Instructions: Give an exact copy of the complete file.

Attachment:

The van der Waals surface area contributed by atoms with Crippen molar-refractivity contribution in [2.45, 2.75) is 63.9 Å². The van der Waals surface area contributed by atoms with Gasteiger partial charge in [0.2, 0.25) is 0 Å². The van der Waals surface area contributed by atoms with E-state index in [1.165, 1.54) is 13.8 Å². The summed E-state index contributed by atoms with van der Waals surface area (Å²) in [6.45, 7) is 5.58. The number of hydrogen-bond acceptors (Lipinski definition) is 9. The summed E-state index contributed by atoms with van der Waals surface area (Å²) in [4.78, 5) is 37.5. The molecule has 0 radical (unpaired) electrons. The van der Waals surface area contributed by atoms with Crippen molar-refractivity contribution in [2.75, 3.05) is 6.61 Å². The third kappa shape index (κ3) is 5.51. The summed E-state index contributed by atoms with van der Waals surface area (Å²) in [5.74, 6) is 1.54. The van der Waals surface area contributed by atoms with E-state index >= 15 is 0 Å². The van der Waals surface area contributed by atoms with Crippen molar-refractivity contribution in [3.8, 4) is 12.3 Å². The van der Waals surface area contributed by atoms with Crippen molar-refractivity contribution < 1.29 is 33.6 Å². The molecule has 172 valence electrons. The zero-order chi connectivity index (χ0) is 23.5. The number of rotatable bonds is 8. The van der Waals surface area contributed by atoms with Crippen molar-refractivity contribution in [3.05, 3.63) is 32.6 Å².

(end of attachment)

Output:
The van der Waals surface area contributed by atoms with Crippen molar-refractivity contribution in [2.45, 2.75) is 63.9 Å². The van der Waals surface area contributed by atoms with Gasteiger partial charge in [0.2, 0.25) is 0 Å². The van der Waals surface area contributed by atoms with E-state index in [1.165, 1.54) is 13.8 Å². The summed E-state index contributed by atoms with van der Waals surface area (Å²) in [6.45, 7) is 5.58. The number of hydrogen-bond acceptors (Lipinski definition) is 9. The summed E-state index contributed by atoms with van der Waals surface area (Å²) in [4.78, 5) is 37.5. The molecule has 0 radical (unpaired) electrons. The van der Waals surface area contributed by atoms with Crippen molar-refractivity contribution in [2.75, 3.05) is 6.61 Å². The third kappa shape index (κ3) is 5.51. The summed E-state index contributed by atoms with van der Waals surface area (Å²) in [5.74, 6) is 1.54. The van der Waals surface area contributed by atoms with E-state index >= 15 is 0 Å². The van der Waals surface area contributed by atoms with Crippen molar-refractivity contribution in [3.8, 4) is 12.3 Å². The van der Waals surface area contributed by atoms with Crippen molar-refractivity contribution < 1.29 is 33.6 Å². The molecule has 172 valence electrons. The zero-order chi connectivity index (χ0) is 23.5. The number of rotatable bonds is 8. The van der Waals surface area contributed by atoms with Crippen molar-refractivity contribution in [3.05, 3.63) is 32.6 Å².